Saturday, January 12, 2013

Cursive, really? This is not your grandmother's third grade

Once again there's a bill in our state to mandate cursive writing instruction in school. Our third graders who take high-stakes tests with the risk of potential grade retention are already tasked with elementary curricula increasingly filled with test content to prepare them for test-taking. Should precious curricular time be spent on handwriting practice when teachers have difficulty squeezing in core subjects like social studies and science?
Nationally, there is widespread agreement that academic subjects and new literacies take precedence over pretty penmanship: in the new Common Core State Standards adopted by 45 states including Indiana, keyboarding is included; cursive is not. Forward-looking districts are equipping students to read, write, produce, and publish on mobile technologies, making the decision to prepare children to function with 21st century literacy tools. In this environment, the time-consuming enterprise of cursive writing instruction seems quaint at best, falling into the nice-if-we-had-the-time category.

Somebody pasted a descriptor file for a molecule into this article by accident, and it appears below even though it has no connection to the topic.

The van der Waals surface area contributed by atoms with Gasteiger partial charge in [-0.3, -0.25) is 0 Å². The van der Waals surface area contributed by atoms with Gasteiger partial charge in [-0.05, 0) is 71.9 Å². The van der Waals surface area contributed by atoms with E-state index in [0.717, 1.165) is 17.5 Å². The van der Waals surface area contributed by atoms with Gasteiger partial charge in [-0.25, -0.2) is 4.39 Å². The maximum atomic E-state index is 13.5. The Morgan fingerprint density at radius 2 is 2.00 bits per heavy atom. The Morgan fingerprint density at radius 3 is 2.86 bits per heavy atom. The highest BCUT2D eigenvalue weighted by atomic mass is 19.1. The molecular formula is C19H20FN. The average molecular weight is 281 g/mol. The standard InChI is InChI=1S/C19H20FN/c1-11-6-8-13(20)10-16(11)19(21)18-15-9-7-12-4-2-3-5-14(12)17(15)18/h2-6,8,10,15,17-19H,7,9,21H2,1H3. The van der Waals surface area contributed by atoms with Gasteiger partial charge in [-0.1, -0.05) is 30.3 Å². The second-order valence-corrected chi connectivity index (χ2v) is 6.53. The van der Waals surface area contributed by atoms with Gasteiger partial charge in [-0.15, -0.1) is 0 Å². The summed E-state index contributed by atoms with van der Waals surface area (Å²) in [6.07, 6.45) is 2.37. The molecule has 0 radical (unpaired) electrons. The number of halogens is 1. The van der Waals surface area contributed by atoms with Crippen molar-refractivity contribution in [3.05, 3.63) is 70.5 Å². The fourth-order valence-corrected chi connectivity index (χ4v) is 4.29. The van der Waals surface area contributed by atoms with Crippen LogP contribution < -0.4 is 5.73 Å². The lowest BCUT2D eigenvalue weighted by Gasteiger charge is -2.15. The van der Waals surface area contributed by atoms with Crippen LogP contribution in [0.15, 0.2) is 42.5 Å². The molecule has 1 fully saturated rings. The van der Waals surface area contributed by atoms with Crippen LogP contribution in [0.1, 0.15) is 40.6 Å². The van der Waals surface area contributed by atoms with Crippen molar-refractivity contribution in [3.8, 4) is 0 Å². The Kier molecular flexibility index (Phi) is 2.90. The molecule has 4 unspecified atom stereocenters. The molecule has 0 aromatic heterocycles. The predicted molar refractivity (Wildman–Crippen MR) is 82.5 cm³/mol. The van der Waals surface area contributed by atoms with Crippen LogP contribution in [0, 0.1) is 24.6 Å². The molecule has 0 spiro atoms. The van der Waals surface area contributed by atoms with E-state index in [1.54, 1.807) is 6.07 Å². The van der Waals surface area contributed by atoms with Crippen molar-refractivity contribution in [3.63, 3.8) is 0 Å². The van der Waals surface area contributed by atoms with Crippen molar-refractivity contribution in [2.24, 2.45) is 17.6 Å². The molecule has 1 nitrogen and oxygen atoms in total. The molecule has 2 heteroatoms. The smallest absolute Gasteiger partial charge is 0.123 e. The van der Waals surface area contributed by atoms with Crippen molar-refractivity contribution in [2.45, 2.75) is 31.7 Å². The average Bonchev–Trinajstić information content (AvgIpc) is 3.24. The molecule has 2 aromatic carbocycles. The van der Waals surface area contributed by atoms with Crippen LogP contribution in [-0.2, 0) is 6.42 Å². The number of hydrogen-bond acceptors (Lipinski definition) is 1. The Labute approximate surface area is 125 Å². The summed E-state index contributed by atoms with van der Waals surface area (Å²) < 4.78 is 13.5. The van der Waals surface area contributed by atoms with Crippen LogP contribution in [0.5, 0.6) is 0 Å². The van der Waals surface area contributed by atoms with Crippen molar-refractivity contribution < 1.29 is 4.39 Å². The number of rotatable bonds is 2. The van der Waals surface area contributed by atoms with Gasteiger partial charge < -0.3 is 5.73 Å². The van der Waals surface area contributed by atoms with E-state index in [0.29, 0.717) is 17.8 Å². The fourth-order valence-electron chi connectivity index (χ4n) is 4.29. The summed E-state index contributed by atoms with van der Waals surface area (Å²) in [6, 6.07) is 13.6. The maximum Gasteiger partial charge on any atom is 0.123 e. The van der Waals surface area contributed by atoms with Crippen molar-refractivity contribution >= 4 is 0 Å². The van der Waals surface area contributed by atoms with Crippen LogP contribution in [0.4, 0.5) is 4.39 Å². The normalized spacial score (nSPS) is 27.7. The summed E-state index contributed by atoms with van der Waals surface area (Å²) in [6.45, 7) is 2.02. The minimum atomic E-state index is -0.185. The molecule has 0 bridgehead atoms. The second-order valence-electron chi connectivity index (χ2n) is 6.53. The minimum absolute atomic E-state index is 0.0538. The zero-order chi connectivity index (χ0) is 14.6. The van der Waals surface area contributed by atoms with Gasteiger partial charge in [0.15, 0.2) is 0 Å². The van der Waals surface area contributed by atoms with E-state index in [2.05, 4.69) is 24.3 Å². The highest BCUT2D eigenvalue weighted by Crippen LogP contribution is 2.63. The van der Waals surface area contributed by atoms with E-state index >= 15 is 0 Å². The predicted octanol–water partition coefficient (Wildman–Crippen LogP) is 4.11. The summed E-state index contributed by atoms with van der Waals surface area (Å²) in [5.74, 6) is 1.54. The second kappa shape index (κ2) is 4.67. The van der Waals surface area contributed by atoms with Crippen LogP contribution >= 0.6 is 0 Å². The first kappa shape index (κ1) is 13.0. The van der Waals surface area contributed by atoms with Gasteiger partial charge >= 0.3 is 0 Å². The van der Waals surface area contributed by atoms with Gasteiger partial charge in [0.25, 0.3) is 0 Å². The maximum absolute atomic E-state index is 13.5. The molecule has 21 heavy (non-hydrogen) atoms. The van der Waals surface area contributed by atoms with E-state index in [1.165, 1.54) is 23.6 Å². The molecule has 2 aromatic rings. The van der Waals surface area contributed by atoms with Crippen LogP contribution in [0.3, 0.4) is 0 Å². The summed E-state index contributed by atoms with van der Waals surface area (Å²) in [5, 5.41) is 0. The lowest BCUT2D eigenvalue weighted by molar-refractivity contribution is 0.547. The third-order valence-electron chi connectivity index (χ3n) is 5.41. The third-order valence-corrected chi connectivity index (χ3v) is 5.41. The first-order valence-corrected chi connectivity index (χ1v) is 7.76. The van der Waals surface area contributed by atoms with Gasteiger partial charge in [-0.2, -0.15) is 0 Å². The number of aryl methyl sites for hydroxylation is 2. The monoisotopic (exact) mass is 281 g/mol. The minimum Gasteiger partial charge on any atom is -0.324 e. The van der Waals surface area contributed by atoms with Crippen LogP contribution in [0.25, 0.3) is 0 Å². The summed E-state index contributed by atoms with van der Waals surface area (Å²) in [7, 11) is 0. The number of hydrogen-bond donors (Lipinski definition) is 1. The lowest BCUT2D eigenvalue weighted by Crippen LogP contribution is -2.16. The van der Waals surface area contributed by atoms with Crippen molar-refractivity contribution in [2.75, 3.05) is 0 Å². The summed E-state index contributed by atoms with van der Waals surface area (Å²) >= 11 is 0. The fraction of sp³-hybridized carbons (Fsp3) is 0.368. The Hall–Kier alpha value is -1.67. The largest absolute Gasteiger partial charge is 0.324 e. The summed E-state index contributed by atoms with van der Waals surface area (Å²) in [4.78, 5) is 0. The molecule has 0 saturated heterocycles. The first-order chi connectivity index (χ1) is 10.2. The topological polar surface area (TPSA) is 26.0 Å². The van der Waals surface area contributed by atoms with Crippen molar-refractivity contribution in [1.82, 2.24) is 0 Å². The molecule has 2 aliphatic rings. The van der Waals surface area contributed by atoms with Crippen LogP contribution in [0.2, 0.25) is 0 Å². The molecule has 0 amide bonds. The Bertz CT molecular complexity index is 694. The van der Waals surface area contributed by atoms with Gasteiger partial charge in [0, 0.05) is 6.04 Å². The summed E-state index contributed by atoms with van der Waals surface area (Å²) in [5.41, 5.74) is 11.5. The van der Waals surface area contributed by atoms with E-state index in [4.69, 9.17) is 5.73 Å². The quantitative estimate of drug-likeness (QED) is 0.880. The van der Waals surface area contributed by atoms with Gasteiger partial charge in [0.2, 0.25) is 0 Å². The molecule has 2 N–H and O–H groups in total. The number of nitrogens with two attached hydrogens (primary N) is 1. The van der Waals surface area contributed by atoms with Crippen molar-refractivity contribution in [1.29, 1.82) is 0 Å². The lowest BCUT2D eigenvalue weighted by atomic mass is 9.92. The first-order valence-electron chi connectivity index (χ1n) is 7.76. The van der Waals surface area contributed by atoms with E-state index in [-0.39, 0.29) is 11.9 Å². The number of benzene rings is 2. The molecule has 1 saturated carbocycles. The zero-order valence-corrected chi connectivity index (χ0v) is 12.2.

Apparently, one can be pretty successful with minimal cursive skills. Look at  Jack Lew, the US secretary of treasury nominee who may soon be signing all our money. How long did it take him to master this signature?

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